Nicole Segaran ’25 will never forget the day she made the decision to defer her enrollment to Stanford amidst the COVID-19 pandemic.
“I just felt like the entire world kind of came tumbling down,” she said, referencing the uncertainty she felt. “I had been so excited to go to college, and I just didn’t know what I was going to do or where I was going to go.”
Segaran is one of 369 gap year students who were originally admitted to the Class of 2024 but instead chose to matriculate this fall as part of Stanford’s largest-ever undergraduate class. The COVID-19 pandemic drove many students like Segaran who were not previously considering a gap year to defer their enrollment for a year.
Segaran spent her gap year exploring her interests in science and medicine through two internships: one at the Mayo Clinic in Scottsdale, Ariz., where she joined a team studying minimally invasive therapeutics like bio gels and catheters, and another at RadioGraphics, a medical education journal for radiologists.
For students like Caeden Greene ’25, the shift to online classes due to the pandemic was a deciding factor in his decision to defer his enrollment.
“I already had been thinking about taking a gap year,” Greene said. “At some point I was like, you know, we’re just gonna do it, because it seemed like a lot of money to pay to go to school online.”
Greene began his year at a firefighting academy. He became a certified wilderness EMT and worked at a ski resort. After Chile’s borders reopened, Greene also spent four months working on a ranch in Patagonia.
Greene highlighted the transition back to an academic environment as something that has been challenging for him, saying that at times, he has “found that a return to testing and studying and staying focused on a computer screen or paper for longer than like an hour is difficult.”
But at the same time, Greene said that his gap year experience made the transition less daunting.
“It definitely lowered the stakes for me,” Greene said, emphasizing that he feels the maturity and self-sufficiency he gained during his gap year helped him learn how to prioritize his needs and manage his time well.
Segaran said that she found the transition difficult, especially after having been surrounded by a cohort of professional adults and missing out on socializing with her peers.
“I struggled a lot especially with the social aspects after working around adults for an entire year,” she said.
Segaran also said that her college life has differed from what she initially expected.
When going into her frosh year, Segaran said she “had a golden picture of how college was going to be,” adding that “it was a little disconcerting” when she realized that many of the social and academic struggles from high school persisted and that Stanford would require a period of adjustment. To help with the transition, Segaran said she has utilized Stanford’s counseling services through Counseling & Psychological Services, but found the process of seeking out and arranging help to be complicated.
According to Associate Dean and Senior Director of First Year Experience Warren Chiang, the University “highly encourages” admitted students to take gap years.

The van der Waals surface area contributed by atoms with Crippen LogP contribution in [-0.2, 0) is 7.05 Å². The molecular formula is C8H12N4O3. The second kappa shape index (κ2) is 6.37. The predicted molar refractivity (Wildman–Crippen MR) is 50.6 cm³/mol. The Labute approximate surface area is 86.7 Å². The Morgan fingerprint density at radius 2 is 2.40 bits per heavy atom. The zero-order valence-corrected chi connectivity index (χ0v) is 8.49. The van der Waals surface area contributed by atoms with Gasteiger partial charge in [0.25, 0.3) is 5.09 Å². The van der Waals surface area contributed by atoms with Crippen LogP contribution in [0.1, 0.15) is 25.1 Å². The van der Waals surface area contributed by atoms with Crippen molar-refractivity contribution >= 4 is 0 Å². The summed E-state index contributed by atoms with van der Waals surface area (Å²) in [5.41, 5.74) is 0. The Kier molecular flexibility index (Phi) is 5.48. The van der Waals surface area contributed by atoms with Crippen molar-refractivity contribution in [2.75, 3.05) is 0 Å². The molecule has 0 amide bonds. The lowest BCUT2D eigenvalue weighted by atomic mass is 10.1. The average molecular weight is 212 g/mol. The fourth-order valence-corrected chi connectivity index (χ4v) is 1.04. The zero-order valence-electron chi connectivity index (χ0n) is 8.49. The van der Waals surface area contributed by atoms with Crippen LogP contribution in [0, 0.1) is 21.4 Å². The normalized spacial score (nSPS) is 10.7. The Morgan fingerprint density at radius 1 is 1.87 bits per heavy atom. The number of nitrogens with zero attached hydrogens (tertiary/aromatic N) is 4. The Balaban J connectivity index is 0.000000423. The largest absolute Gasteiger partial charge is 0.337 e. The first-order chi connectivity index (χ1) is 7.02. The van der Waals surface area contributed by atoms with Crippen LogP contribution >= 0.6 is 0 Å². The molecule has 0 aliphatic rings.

These students, Chiang wrote in a statement to The Daily, “tend to pursue worthy projects, volunteerism, work and come to campus with a bit more maturity, experience and readiness.”
Chiang added that there is positive data to support students taking gap years. “In most years, additional steps to support gap year students aren’t always needed for the reasons already mentioned — these students are often more ready and responsive to the prospect of onboarding to the University than their peers who did not take a gap year,” Chiang wrote.
Even though Stanford has expressed its support for students taking gap years, Greene said he wishes the University provided more resources — beyond a list of possible gap year opportunities provided by BEAM, Stanford’s career education center — for students who may be considering taking a gap year, but for whom finances or other resources may be a challenge.
Greene cited the Duke University Gap Year Program as an example. Through the program, accepted Duke students can apply to receive $5,000 to $15,000 of funding for their gap year.
“I think they would find that their students are more prepared for college, and end up doing these incredible things that influence their time at Stanford,” Greene said of the potential of a program like Duke’s. Other colleges offer similar programs, including the Novogratz Bridge Year Program at Princeton University.
Regardless of the growing pains that have come with the transition, Greene and Segaran both said that they are settling into life on the Farm.
“I’ve gotten a lot of support from the friends and peers I’ve made,” Segaran said. “I’m glad I took my gap year. I’m glad I am here where I am today.”
Greene echoed Segaran, adding that the transition in no way made him doubt or regret his decision to defer.
“I would just encourage anybody who wants to take a gap year to take one,” Greene said. “It’s one of the best decisions you’ll make. Just in terms of how much you grow as a person. And that’s, at the end of the day, just as important as how much math you know.”